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The proposed 170ha site is located in Templeton, west of Christchurch.	 Image courtesy: Stuff News.
The proposed 170ha site is located in Templeton, west of Christchurch. Image courtesy: Stuff News.

New site proposal sparks additional dust concerns

Plans to open a quarry near a site that had allegedly tested positive for high quantities of respirable silica dust has heightened concerns for the local community.

In December 2017, civil engineering and resources company Fulton Hogan announced its intentions to develop a 170ha site in Templeton, located west of Christchurch, New Zealand. This is in order to supply an estimated 180 million tonnes of aggregate needed in the area by 2041.

It is understood the company currently operates three sites around Christchurch and aims to use the new proposed quarry as a replacement for its Pound Road quarry, which has a remaining lifespan of five years.

The announcement came as local residents continued to voice concerns over the potential adverse dust effects from the nearby Winstone Aggregates’ Yaldhurst quarry.

As previously reported by Quarry, the Yaldhurst quarry – which is located approximately 6km from the proposed site – had its dust emissions independently tested twice in early 2017 after local residents voiced their concerns to local government officials.

Multiple residents even wore face masks for protection after it was suggested the dust contained 30 per cent silica, a toxic by-product that can trigger pulmonary issues and the lung disease silicosis.

In an information brochure sent to residents who reside near the proposed site, Fulton Hogan said it would provide its services for approximately 25 to 40 years in order to “keep up with ongoing demand for aggregates for greater Christchurch”.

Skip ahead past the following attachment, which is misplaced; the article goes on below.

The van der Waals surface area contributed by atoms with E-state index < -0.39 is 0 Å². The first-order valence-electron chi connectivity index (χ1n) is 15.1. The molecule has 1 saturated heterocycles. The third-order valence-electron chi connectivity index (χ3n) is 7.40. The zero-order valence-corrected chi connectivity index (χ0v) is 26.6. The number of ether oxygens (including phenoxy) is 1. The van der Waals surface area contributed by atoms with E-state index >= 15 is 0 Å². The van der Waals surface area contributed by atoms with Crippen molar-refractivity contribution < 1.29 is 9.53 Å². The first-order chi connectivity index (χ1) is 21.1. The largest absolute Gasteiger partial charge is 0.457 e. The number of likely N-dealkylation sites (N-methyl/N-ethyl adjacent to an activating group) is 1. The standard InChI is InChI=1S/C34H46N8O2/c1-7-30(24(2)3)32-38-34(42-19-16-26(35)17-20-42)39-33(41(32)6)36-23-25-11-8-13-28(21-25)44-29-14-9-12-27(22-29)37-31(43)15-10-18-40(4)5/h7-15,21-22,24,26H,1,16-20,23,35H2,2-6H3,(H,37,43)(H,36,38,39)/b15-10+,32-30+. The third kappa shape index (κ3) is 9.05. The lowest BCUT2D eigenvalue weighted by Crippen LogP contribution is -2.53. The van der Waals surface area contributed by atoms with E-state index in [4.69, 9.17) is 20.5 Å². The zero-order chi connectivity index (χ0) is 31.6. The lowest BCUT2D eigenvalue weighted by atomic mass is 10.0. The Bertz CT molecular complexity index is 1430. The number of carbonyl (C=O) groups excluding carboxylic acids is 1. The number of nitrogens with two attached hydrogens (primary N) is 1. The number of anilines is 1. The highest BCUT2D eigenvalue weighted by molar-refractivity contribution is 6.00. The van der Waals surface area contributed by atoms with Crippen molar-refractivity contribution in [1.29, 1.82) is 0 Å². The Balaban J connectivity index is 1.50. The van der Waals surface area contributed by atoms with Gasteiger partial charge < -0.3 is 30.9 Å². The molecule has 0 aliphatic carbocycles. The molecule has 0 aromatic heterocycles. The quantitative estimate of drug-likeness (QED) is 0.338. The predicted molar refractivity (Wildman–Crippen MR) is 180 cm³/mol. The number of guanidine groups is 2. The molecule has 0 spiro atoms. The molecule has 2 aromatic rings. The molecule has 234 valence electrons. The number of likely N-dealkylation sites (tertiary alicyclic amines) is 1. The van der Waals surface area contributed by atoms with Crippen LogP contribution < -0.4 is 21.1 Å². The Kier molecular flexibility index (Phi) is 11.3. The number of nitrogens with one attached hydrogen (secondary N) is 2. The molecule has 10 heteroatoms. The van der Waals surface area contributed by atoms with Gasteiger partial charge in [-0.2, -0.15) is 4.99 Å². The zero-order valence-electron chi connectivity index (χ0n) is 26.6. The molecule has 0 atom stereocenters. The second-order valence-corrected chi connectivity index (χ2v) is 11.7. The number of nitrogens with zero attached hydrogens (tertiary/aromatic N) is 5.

Its brochure also stated that the effects of the quarry would be "largely confined to the site itself and there will be minimal impact beyond the immediate area". The company also announced it was working on “key quarry management plans” to control its dust emissions.

Fulton Hogan’s South Island regional manager was contacted about how the company planned to mitigate dust, respiratory health and air quality risks but Quarry did not receive a response at time of publication.

The company is set to submit resource consent applications to the Selwyn District Council and the Environment Canterbury (ECan) department within the next few months.

Addendum - 2 February 2018

Quarry has been reliably informed by New Zealand's Aggregates and Quarry Association (AQA) and Q&M (Quarrying & Mining) magazine that the silicosis fears raised by the Yaldhurst residents have been disproven.

In a media release dated 26 January, 2018, Wayne Scott, the former IQA President and now CEO of the National Health and Safety Council for the NZ Mining and Quarry Sector (MinEx), said that testing to date near Canterbury quarries had shown no evidence that the active cause of silicosis - respirable crystalline silica (RCS) - was present at any harmful levels.

"New Zealand's limit on RCS is 0.1mg per cubic metre," Scott said. "Any risk of RCS exposure is to quarry workers, not neighbours who most often are hundreds of metres from a quarry face with a huge amount of air space between them. MinEx is currently working with WorkSafe [NZ] to continue reducing any risk to quarry workers."

Scott added that MinEX, the AQA, and medical and environmental authorities had been at great pains to emphasise the low chances of residents developing RCS from quarry dust emissions.

"We need to dispel some of the myths that are emerging that quarry dust is laden with RCS," Scott said. "Another round of monitoring is being undertaken by [Environment Canterbury] at some Canterbury quarries which by mid-year I expect to confirm that RCS is virtually undetectable and no serious health risks arise."

Scott conceded that while most NZ quarries have good dust management practices in place, there are still some operations that need "to lift their game because any dust that emerges from a quarry ... is annoying to close neighbours".

With thanks to Alan Titchall of Q&M and Brendon Burns of the AQA for their advice and counsel.

More reading
Residents ‘wearing masks’ against quarry dust


Wednesday, 21 March, 2018 02:51am
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